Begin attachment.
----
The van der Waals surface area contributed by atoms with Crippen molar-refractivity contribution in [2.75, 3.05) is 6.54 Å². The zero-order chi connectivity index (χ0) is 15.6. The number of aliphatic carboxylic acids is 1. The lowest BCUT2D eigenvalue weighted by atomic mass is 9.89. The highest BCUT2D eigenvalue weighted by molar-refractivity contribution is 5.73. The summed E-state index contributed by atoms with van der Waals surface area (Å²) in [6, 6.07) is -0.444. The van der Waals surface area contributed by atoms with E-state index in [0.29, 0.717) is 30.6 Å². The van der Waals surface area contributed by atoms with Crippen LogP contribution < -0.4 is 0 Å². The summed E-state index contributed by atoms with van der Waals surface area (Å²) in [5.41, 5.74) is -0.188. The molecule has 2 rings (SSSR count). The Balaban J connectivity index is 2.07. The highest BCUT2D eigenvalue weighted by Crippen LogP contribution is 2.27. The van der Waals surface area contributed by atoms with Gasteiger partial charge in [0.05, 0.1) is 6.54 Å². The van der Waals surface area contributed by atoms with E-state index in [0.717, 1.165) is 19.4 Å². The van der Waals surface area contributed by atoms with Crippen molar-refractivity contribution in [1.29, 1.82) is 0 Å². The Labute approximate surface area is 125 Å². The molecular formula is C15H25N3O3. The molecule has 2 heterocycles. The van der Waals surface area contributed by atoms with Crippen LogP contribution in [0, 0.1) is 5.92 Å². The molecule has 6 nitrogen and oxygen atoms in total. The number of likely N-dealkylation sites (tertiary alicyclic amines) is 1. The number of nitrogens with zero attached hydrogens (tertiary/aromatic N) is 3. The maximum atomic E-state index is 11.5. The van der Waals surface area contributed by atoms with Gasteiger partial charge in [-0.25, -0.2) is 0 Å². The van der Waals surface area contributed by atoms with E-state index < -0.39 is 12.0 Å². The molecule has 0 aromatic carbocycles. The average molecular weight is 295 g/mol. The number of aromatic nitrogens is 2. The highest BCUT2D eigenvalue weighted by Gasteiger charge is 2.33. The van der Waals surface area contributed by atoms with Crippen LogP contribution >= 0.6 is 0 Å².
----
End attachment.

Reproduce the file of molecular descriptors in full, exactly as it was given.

The van der Waals surface area contributed by atoms with Crippen molar-refractivity contribution in [2.75, 3.05) is 6.54 Å². The zero-order chi connectivity index (χ0) is 15.6. The number of aliphatic carboxylic acids is 1. The lowest BCUT2D eigenvalue weighted by atomic mass is 9.89. The highest BCUT2D eigenvalue weighted by molar-refractivity contribution is 5.73. The summed E-state index contributed by atoms with van der Waals surface area (Å²) in [6, 6.07) is -0.444. The van der Waals surface area contributed by atoms with E-state index in [0.29, 0.717) is 30.6 Å². The van der Waals surface area contributed by atoms with Crippen LogP contribution < -0.4 is 0 Å². The summed E-state index contributed by atoms with van der Waals surface area (Å²) in [5.41, 5.74) is -0.188. The molecule has 2 rings (SSSR count). The Balaban J connectivity index is 2.07. The highest BCUT2D eigenvalue weighted by Crippen LogP contribution is 2.27. The van der Waals surface area contributed by atoms with Gasteiger partial charge in [0.05, 0.1) is 6.54 Å². The van der Waals surface area contributed by atoms with E-state index in [0.717, 1.165) is 19.4 Å². The van der Waals surface area contributed by atoms with Crippen molar-refractivity contribution in [1.29, 1.82) is 0 Å². The Labute approximate surface area is 125 Å². The molecular formula is C15H25N3O3. The molecule has 2 heterocycles. The van der Waals surface area contributed by atoms with Crippen LogP contribution in [0, 0.1) is 5.92 Å². The molecule has 6 nitrogen and oxygen atoms in total. The number of likely N-dealkylation sites (tertiary alicyclic amines) is 1. The number of nitrogens with zero attached hydrogens (tertiary/aromatic N) is 3. The maximum atomic E-state index is 11.5. The van der Waals surface area contributed by atoms with Gasteiger partial charge in [-0.25, -0.2) is 0 Å². The van der Waals surface area contributed by atoms with E-state index < -0.39 is 12.0 Å². The molecule has 0 aromatic carbocycles. The average molecular weight is 295 g/mol. The number of aromatic nitrogens is 2. The highest BCUT2D eigenvalue weighted by Gasteiger charge is 2.33. The van der Waals surface area contributed by atoms with Crippen LogP contribution >= 0.6 is 0 Å².